The (IAF) soon will choose a winner in a protracted bid to buy new short-range infrared homing missiles for more than 100 of its Jaguar strike jets.
With the elimination of Diehl’s IRIS-T last year ahead of field evaluation trials, the competition has come down to the Rafael Python-5 and MBDA’s Advanced, Short-Range Air-To-Air Missile (Asraam). The missiles will be mounted on the Jaguar’s unique over-wing pylons, where the platform currently deploys out-of-production Matra R550 Magic short-range heat-seeking missiles.
The IAF is looking to procure 250-300 missiles to beef up its Jaguars. The IAF operates Jaguars for deep penetration and maritime strike, carrying both conventional and nuclear weapons.
The Asraam and Python-5 are both understood to have met performance requirements, though it is not yet clear how they compared in captive-carriage trials. While Rafael declined comment on the ongoing competition, MBDA has said the Asraam scores above the Python-5 in terms of performance and required release envelope to clear the over-wing hardpoint, and also needs fewer modifications to integrate with the Cobham-developed over-wing rail.
The Indian armed forces already have signed up for a version of the Python as part of the SpyDer mobile air defense system, which teams the missile up with Rafael’s longer-range weapon, Derby.
The missile acquisition is part of a long-delayed modernization drive that looks to give the IAF’s Jaguars new turbofan engines (likely to be theF125 IN), glass cockpits, an autopilot and stand-off strike munitions. The IAF has long complained that the Jaguars are short of thrust (upgrades have added considerable weight to the platforms), and need more powerful engines.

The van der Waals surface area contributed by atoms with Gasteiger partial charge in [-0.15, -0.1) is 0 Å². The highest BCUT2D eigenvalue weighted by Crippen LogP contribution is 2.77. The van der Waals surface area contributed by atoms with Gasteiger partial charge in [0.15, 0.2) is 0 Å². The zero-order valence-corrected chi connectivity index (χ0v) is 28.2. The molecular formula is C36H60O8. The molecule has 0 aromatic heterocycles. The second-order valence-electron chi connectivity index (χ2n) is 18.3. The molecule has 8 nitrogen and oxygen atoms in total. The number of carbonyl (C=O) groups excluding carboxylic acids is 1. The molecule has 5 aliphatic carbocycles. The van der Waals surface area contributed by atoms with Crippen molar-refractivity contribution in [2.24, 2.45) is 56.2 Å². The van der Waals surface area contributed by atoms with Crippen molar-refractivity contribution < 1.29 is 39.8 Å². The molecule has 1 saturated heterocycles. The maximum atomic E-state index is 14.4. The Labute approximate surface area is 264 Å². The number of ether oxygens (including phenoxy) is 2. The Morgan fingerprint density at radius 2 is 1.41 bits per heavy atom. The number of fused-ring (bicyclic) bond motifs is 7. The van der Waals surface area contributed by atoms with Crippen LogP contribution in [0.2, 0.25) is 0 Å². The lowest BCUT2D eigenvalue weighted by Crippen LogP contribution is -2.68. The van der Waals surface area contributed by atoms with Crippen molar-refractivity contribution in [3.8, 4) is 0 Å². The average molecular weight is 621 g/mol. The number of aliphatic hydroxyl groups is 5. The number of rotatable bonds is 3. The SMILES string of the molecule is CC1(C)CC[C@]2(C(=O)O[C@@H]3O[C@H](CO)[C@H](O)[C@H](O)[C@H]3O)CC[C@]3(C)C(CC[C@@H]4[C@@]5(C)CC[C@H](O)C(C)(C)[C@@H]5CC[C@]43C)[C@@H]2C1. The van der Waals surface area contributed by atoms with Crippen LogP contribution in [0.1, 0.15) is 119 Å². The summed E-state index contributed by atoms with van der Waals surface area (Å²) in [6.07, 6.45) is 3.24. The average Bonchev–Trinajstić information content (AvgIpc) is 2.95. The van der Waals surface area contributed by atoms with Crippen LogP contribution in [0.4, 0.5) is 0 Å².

The modernization of the Jaguar fleet is intended to see the platform in service until after 2030. Since the first Jaguars arrived in India in 1979, they’ve been license-built by, and modernized in phases to give them advanced navigation/attack systems.
“The Jaguar modernization program is crucial considering that the platform is part of India’s nuclear deterrent strength,” an IAF Jaguar pilot associated with the acquisition says. “There have been major delays in keeping the fleet modern, but things are now picking up. New engines and new weapons — both strike and air combat — are decisions that will be taken shortly. The Jaguar hasn’t been used in anger much, but has proven to be an enduring jet that answers well to modernization. It is a priority program for the IAF.”
Jaguar photo: IAF